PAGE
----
On the night of November 1, 2007, Meredith was last seen walking home after having dinner with friends. Amanda wasn't home. She was spending the night at her boyfriend's house.The next morning, Amanda claims she went home to shower and change her clothes. She was upset that someone had left the front door open. After her shower, when she came out of the bathroom, Amanda says she noticed some blood on the floor. She tried calling her roommates, but no one answered their cell phones. Meredith's bedroom door was locked.

Amanda called her Italian boyfriend, Raffaele Sollecito, who walked over to the house. Just then, police arrived. Meredith's two cell phones had been found in someone's yard. Police had come over to the house to return them.Amanda told the police of her concerns. They broke open Meredith's door and discovered her body lying on the floor, covered with her bedspread. There was blood everywhere, including bloody finger stains on a wall.

Meredith's throat had been slashed. Authorities believe she may have taken nearly two hours to die. In the room were some tantalizing clues, a bloody fingerprint and a shoe imprint left in Meredith's blood on the floor.

Amanda Knox was questioned by police. She was later taken back to the crime scene with her boyfriend. Police wanted to see how they would react. They held each other and kissed several times, quick pecking-style kisses. Since Amanda's house was now a crime scene, she didn't have access to her clothes. Later, the two went to buy underwear for Amanda. The clerk claimed they were talking about having steamy sex that night. Authorities thought the behavior was cold and insensitive.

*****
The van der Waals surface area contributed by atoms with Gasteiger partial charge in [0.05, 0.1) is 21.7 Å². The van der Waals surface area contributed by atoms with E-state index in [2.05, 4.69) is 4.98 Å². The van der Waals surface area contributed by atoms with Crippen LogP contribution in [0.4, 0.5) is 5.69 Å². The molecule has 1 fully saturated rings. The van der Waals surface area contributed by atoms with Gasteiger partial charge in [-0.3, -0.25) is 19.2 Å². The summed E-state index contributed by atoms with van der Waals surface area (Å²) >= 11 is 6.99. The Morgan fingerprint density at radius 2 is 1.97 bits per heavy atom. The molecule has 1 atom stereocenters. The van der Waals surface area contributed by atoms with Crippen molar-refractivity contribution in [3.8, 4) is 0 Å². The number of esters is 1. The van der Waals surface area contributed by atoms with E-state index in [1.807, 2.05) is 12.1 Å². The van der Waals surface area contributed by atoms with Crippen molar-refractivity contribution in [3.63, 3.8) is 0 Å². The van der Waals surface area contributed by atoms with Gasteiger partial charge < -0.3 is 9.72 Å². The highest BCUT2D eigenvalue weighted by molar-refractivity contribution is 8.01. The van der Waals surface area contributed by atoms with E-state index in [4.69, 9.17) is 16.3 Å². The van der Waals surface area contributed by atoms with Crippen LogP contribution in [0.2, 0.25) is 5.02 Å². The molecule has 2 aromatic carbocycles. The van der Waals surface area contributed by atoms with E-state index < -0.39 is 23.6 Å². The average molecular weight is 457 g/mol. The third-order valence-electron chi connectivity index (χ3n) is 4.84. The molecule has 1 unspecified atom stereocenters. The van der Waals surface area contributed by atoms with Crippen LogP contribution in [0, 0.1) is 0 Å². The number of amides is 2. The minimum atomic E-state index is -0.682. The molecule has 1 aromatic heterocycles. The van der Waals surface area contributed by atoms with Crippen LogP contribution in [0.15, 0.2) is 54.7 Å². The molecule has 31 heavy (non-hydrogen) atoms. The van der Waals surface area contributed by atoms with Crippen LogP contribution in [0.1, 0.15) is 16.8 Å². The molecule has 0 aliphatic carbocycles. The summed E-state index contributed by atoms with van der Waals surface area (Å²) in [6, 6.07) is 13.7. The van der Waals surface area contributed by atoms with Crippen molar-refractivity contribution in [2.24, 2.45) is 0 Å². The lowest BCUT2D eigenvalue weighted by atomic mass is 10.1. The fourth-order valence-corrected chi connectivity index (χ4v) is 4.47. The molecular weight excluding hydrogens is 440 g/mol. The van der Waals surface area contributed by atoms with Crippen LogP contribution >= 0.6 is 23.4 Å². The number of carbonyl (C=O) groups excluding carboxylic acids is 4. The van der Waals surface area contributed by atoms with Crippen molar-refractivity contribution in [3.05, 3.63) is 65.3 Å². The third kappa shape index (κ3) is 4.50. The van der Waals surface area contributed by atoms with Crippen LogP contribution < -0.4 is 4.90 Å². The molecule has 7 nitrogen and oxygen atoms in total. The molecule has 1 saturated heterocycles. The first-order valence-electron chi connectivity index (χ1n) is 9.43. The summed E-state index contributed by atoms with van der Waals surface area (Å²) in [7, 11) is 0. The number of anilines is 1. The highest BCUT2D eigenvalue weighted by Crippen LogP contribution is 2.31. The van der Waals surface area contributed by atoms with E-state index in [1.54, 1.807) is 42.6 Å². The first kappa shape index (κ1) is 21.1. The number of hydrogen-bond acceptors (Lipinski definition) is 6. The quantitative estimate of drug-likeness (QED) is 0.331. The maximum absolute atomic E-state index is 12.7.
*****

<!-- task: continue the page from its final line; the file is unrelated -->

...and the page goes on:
Four days after the murder, Amanda and her boyfriend were brought back to the police station for questioning.

After an all-night, 14-hour session in which Amanda was denied sleep, food, or an attorney, she agreed to sign a statement saying she HAD been at the house that night and that she thought she remembered her boss, Patrick Lumumba, killing Meredith Kercher. You should read her statement. It's written in bizarre English, clearly not dictated by Amanda.Amanda, Patrick Lumumba, and Raffaele Sollecito were all arrested.

Police developed a theory of the crime. They claimed that Amanda, Patrick, and Raffaele wanted Meredith to participate in kinky four-way sex. When Meredith refused, she was assaulted and murdered. The theory was fed to the news media in Italy and Great Britain. For weeks, tabloid newspapers gave the case sensational front-page coverage. Italian television also did extensive coverage. Much of the country saw Amanda as "The Dark Angel of Seattle." That coverage made its way to the U.S. as well.

Through her parents, Amanda has proclaimed her innocence. 48 Hours Mystery hired a renowned private detective, Paul Ciolino of Chicago. The investigator went to Italy to examine the case against Amanda. Ciolino has spoken with witnesses, key investigators, and people who knew all the suspects involved. He has come up with a startling conclusion.

This is a railroad job from hell," says Ciolino, a cigar chomping, pug-faced detective, who specializes in wrongful arrest cases. "There's not a shred of evidence putting this girl at that murder scene. But they've gotta convict her now, or they look like fools."

48 Hours Mystery has learned disturbing new details of what happened during Amanda's 14-hour interrogation that led to her "confession," which was not recorded or witnessed by a third party.

Paul Ciolino also questioned one of the most important witnesses in the case, a woman whose story helped form the police theory. What the woman tells Ciolino, while a 48 Hours Mystery camera is rolling, turns the case upside down.